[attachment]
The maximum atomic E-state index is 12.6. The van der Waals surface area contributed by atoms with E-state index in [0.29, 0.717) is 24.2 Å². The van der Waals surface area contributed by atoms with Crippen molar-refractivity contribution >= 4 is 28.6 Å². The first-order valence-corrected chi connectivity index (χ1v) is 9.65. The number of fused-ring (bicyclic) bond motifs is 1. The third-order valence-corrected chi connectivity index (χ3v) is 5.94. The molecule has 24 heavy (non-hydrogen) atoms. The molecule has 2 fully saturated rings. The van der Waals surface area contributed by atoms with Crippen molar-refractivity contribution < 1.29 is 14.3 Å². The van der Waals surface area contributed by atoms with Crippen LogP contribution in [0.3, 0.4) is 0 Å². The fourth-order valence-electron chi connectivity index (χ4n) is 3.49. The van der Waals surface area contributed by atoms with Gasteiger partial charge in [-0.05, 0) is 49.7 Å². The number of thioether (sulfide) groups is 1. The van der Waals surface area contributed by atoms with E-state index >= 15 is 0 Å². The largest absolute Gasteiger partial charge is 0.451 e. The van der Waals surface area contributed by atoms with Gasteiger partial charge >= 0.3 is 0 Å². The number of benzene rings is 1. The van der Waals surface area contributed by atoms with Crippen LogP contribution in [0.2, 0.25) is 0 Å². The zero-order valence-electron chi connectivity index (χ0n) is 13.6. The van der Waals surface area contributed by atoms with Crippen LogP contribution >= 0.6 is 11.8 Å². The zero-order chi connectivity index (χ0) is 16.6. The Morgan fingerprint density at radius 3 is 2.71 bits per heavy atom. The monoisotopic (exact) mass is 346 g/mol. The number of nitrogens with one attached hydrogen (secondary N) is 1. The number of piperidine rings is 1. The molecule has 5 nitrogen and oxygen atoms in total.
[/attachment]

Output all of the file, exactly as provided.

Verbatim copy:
The maximum atomic E-state index is 12.6. The van der Waals surface area contributed by atoms with E-state index in [0.29, 0.717) is 24.2 Å². The van der Waals surface area contributed by atoms with Crippen molar-refractivity contribution >= 4 is 28.6 Å². The first-order valence-corrected chi connectivity index (χ1v) is 9.65. The number of fused-ring (bicyclic) bond motifs is 1. The third-order valence-corrected chi connectivity index (χ3v) is 5.94. The molecule has 24 heavy (non-hydrogen) atoms. The molecule has 2 fully saturated rings. The van der Waals surface area contributed by atoms with Crippen molar-refractivity contribution < 1.29 is 14.3 Å². The van der Waals surface area contributed by atoms with Crippen LogP contribution in [0.3, 0.4) is 0 Å². The fourth-order valence-electron chi connectivity index (χ4n) is 3.49. The van der Waals surface area contributed by atoms with Gasteiger partial charge in [-0.05, 0) is 49.7 Å². The number of thioether (sulfide) groups is 1. The van der Waals surface area contributed by atoms with E-state index >= 15 is 0 Å². The largest absolute Gasteiger partial charge is 0.451 e. The van der Waals surface area contributed by atoms with Gasteiger partial charge >= 0.3 is 0 Å². The number of benzene rings is 1. The van der Waals surface area contributed by atoms with Crippen LogP contribution in [0.2, 0.25) is 0 Å². The zero-order valence-electron chi connectivity index (χ0n) is 13.6. The van der Waals surface area contributed by atoms with Crippen LogP contribution >= 0.6 is 11.8 Å². The zero-order chi connectivity index (χ0) is 16.6. The Morgan fingerprint density at radius 3 is 2.71 bits per heavy atom. The monoisotopic (exact) mass is 346 g/mol. The number of nitrogens with one attached hydrogen (secondary N) is 1. The number of piperidine rings is 1. The molecule has 5 nitrogen and oxygen atoms in total.